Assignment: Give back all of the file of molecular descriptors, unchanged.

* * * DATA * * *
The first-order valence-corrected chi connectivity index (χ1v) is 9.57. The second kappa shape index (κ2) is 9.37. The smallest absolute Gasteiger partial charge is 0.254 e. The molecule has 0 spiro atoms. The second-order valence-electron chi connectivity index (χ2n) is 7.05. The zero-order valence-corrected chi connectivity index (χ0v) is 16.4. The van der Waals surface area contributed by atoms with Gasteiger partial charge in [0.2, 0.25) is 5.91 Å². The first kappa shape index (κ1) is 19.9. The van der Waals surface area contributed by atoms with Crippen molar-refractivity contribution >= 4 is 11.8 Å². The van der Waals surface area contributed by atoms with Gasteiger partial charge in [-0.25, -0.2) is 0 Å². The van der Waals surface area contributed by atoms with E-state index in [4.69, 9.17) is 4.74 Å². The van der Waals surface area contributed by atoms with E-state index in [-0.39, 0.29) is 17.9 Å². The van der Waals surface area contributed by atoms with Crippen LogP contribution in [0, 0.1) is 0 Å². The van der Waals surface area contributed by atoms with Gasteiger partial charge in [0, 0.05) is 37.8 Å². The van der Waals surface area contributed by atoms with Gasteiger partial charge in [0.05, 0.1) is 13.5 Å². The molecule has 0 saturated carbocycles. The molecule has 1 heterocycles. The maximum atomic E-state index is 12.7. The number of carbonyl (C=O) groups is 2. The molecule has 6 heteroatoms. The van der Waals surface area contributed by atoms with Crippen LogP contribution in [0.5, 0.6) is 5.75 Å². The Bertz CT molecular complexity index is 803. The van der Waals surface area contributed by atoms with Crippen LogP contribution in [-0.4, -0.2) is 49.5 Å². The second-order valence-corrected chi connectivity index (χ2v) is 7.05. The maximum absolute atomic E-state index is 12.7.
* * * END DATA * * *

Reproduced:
The first-order valence-corrected chi connectivity index (χ1v) is 9.57. The second kappa shape index (κ2) is 9.37. The smallest absolute Gasteiger partial charge is 0.254 e. The molecule has 0 spiro atoms. The second-order valence-electron chi connectivity index (χ2n) is 7.05. The zero-order valence-corrected chi connectivity index (χ0v) is 16.4. The van der Waals surface area contributed by atoms with Gasteiger partial charge in [0.2, 0.25) is 5.91 Å². The first kappa shape index (κ1) is 19.9. The van der Waals surface area contributed by atoms with Crippen molar-refractivity contribution >= 4 is 11.8 Å². The van der Waals surface area contributed by atoms with Gasteiger partial charge in [-0.25, -0.2) is 0 Å². The van der Waals surface area contributed by atoms with E-state index in [4.69, 9.17) is 4.74 Å². The van der Waals surface area contributed by atoms with E-state index in [-0.39, 0.29) is 17.9 Å². The van der Waals surface area contributed by atoms with Crippen LogP contribution in [0, 0.1) is 0 Å². The van der Waals surface area contributed by atoms with Gasteiger partial charge in [0, 0.05) is 37.8 Å². The van der Waals surface area contributed by atoms with Gasteiger partial charge in [0.05, 0.1) is 13.5 Å². The molecule has 0 saturated carbocycles. The molecule has 1 heterocycles. The maximum atomic E-state index is 12.7. The number of carbonyl (C=O) groups is 2. The molecule has 6 heteroatoms. The van der Waals surface area contributed by atoms with Crippen LogP contribution in [0.5, 0.6) is 5.75 Å². The Bertz CT molecular complexity index is 803. The van der Waals surface area contributed by atoms with Crippen LogP contribution in [-0.4, -0.2) is 49.5 Å². The second-order valence-corrected chi connectivity index (χ2v) is 7.05. The maximum absolute atomic E-state index is 12.7.